As we announced Friday, OFCCP has issued three new Directives in furtherance of its efforts to make the Agency more transparent and efficient.  New Directive 2018-07Affirmative Action Program Verification Initiative,” is aimed at expanding OFCCP’s enforcement reach and was previewed by Acting Director Leen at last month’s ILG National Conference.

 As we like to say, we can’t predict when OFCCP will select a contractor’s establishment for audit, and OFCCP likes it that way because it keeps contractors on their toes in anticipation of an audit.  But, the Agency is

concerned many federal contractors are not fulfilling their legal duty to develop and maintain AAPs

and instead playing the odds they won’t get audited. 

According to the General Accounting Office (“GAO”) in its September 2016 report roughly 85 percent of contractor establishments do not submit a written AAP within 30 days of receiving a scheduling letter.  OFCCP cited this statistic in the Directive to suggest some contractors are not preparing AAPs until OFCCP selects them for audit.  Because, in the words of the Directive, there is “a small likelihood of discovery” if a contractor does not timely prepare AAPs, OFCCP needs to bring additional compliance pressure to bear on these contractors.      

While the Directive is short on details, the initiative “squarely addresses this barrier to achieving comprehensive compliance by establishing a program for verification of compliance by all contractors with AAP obligations.”

 This verification would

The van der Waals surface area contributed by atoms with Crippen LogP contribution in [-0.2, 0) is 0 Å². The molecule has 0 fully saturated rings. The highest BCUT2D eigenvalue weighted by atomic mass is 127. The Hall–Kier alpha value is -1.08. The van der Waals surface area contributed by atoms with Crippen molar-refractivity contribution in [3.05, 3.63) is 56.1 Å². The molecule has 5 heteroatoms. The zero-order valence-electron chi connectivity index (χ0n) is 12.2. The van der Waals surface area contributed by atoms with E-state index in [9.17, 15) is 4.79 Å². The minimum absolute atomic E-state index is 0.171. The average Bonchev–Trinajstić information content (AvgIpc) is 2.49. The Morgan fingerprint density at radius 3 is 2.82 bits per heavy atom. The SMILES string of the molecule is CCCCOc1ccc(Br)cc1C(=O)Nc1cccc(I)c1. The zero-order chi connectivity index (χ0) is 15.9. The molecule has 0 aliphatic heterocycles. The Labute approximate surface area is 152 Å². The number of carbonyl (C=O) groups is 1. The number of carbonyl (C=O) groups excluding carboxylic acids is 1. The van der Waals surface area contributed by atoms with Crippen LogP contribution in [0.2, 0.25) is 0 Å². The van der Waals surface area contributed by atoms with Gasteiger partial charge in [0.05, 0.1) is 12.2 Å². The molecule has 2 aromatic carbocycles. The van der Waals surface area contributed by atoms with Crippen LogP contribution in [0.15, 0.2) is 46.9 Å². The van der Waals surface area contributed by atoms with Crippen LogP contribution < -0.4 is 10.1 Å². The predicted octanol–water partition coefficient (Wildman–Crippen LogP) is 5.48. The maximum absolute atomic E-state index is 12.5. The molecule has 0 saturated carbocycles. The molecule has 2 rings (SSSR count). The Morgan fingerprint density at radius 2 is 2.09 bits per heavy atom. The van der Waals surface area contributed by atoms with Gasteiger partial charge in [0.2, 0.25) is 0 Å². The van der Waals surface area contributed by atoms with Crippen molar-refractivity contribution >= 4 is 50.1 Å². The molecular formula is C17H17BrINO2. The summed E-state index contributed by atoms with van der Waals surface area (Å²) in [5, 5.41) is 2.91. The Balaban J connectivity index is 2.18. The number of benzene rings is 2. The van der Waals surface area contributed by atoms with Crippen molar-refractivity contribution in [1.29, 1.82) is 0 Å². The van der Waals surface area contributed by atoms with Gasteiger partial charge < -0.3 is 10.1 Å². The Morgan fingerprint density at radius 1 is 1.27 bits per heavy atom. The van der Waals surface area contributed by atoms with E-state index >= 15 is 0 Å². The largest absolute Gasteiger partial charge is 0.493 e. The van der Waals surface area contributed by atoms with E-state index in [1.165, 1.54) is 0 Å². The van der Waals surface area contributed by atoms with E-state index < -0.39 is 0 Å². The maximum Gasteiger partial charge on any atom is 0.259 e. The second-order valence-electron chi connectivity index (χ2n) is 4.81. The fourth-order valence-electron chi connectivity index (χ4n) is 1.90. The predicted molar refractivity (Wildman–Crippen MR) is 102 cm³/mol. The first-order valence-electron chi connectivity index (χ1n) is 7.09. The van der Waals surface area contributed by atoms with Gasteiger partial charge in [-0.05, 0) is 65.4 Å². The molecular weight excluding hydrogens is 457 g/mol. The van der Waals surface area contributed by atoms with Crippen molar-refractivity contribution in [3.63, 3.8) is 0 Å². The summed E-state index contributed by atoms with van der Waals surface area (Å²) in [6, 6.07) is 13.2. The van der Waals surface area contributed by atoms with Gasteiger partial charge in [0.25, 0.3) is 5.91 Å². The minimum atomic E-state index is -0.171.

initially take the form of OFCCP review of a certification, followed by potential compliance checks, and could later take the form of annual submission of AAPs to OFCCP for review.

 In order to facilitate the possible submission of AAPs, OFCCP will in the coming months be working on, “development of information technology to collect and facilitate review of AAPs provided by federal contractors.”  The Directive notes OFCCP is reviewing “whether there is an existing certification made as part of the procurement process that would be sufficient to allow OFCCP to implement the program without requiring a separate certification directly to OFCCP.”

Will the certification program have teeth?  According to the Directive, yes, because a contractor’s failure to certify compliance will be incorporated into the methodology for neutrally selecting contractors for audit “so that entities that have not developed and maintained AAPs are more likely to be scheduled.”  

 OFCCP says it will flesh out the details as well as “prepare a public outreach and education campaign on this initiative.”  We’ll report back with additional details as they become available.  In the meantime, we continue to suggest staying on top of timely preparing (and implementing) your AAPs.